Unfortunately, arthritic pain will affect us all at one point or another in our lives. Arthritic pain is usually worse in the morning and will present itself as stiffness in the joints. Arthritis is a common ailment that many people experience; however, most live with their painful joints for far too long before they decide to seek help. Fortunately, arthritis can be managed with the help of physical therapy. One of our highly-trained physical therapists at New Stride Physical Therapy will determine if exercises will be beneficial in providing pain relief for your arthritis and if exercises will also help decrease your risk of sustaining arthritis-related injuries.
Osteoarthritis is the most commonly experienced form of arthritis, and therefore it is typically easy to diagnose. Osteoarthritis can be caused by a sudden injury to a joint, or it can develop after a previous injury has fully healed. The same is true for labor-intensive careers that require repetitive motion of a joint. Being overweight puts additional strain on the hips and knees and may also increase your risk for developing osteoarthritis.
Rheumatoid arthritis, the second most commonly experienced form of arthritis, is not as easily understood. It develops as an autoimmune response, meaning that the immune system sees the joints as a threat. Because of this, the immune system decides to attack the joints, causing pain and inflammation. Researchers have come to believe that your medical history, environment, and hormones could all be contributing factors toward the development of rheumatoid arthritis. Because it is an autoimmune condition, it is common for it to affect the same joints on each side of your body.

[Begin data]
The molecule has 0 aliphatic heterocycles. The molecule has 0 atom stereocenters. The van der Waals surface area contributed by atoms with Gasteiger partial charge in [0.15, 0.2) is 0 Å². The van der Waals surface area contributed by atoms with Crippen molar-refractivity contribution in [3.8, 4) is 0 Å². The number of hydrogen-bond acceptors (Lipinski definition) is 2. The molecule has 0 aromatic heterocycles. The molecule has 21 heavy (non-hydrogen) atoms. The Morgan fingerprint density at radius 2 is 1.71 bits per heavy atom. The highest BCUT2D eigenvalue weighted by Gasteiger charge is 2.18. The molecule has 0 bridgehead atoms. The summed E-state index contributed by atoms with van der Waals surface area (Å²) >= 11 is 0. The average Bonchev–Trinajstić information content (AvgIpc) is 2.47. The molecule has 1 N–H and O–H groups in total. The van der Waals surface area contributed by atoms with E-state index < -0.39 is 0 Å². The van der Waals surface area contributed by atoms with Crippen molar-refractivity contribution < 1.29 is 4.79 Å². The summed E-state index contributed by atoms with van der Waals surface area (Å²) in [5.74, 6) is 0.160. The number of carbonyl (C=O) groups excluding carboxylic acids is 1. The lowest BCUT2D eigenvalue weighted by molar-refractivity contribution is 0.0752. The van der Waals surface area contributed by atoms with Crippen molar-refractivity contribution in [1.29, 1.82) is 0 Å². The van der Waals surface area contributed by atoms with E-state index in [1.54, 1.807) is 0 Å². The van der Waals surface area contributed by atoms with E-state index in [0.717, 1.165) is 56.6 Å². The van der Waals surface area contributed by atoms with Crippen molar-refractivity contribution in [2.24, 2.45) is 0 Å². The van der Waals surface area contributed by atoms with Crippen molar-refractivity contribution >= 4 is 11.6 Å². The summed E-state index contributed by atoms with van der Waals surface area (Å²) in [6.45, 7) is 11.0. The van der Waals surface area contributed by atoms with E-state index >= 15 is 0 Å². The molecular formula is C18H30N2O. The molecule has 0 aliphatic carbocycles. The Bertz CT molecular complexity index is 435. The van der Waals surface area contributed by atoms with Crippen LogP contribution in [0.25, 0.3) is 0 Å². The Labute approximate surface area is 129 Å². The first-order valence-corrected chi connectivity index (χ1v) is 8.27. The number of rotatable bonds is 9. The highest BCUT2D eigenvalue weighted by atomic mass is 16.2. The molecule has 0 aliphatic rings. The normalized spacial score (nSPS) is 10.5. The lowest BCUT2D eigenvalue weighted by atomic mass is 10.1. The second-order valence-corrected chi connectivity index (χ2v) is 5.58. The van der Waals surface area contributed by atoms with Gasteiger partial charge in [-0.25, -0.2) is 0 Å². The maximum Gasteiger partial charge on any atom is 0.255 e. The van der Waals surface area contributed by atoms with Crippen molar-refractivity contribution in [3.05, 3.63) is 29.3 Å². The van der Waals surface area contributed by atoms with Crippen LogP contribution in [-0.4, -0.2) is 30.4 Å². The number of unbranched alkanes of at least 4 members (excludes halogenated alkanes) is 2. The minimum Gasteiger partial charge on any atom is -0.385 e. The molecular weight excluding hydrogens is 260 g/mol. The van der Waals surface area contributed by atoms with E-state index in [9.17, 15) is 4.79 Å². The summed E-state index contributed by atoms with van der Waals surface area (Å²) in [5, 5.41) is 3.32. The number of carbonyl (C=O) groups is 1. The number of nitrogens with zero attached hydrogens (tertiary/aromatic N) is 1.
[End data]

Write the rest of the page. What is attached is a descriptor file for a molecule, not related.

According to the Arthritis Foundation, arthritis affects over 50 million people and it is currently the leading cause of disability across the nation. Because it is so commonplace across the United States, it is important to understand the symptoms. Osteoarthritis is caused when the cartilage around the joints wears down, either due to age or overuse. When this happens, severe pain may be felt in the joint, as the cartilage is no longer acting as the thick cushion that it once was. Without a cushion, the bones grind together, causing a sensation of soreness, tightness, or piercing pain. Rheumatoid arthritis, also referred to as “inflammatory arthritis,” can cause painful swelling, bone erosion, and joint deformity. Symptoms could include stiffness, tenderness, weakness and the sensation of pins and needles. It is an autoimmune disease that can affect the joints on both sides of the body, and it is typically more prevalent in females than males.
According to WebMD, those suffering from arthritic pain can greatly benefit from physical therapy. Depending on the nature of your condition, your treatment plan may include weight management to help ease some stress on your joints, or posture improvement to relieve stiffness and prevent injury. Your physical therapist will also provide specific techniques for alleviating pain, which may include thermal therapies, manual therapy, or ultrasound.
If you are experiencing arthritic symptoms and you are looking to find pain relief for arthritis, call New Stride Physical Therapy for an appointment today. Our dedicated physical therapists at New Stride Physical Therapy will be happy to help you find the relief you need.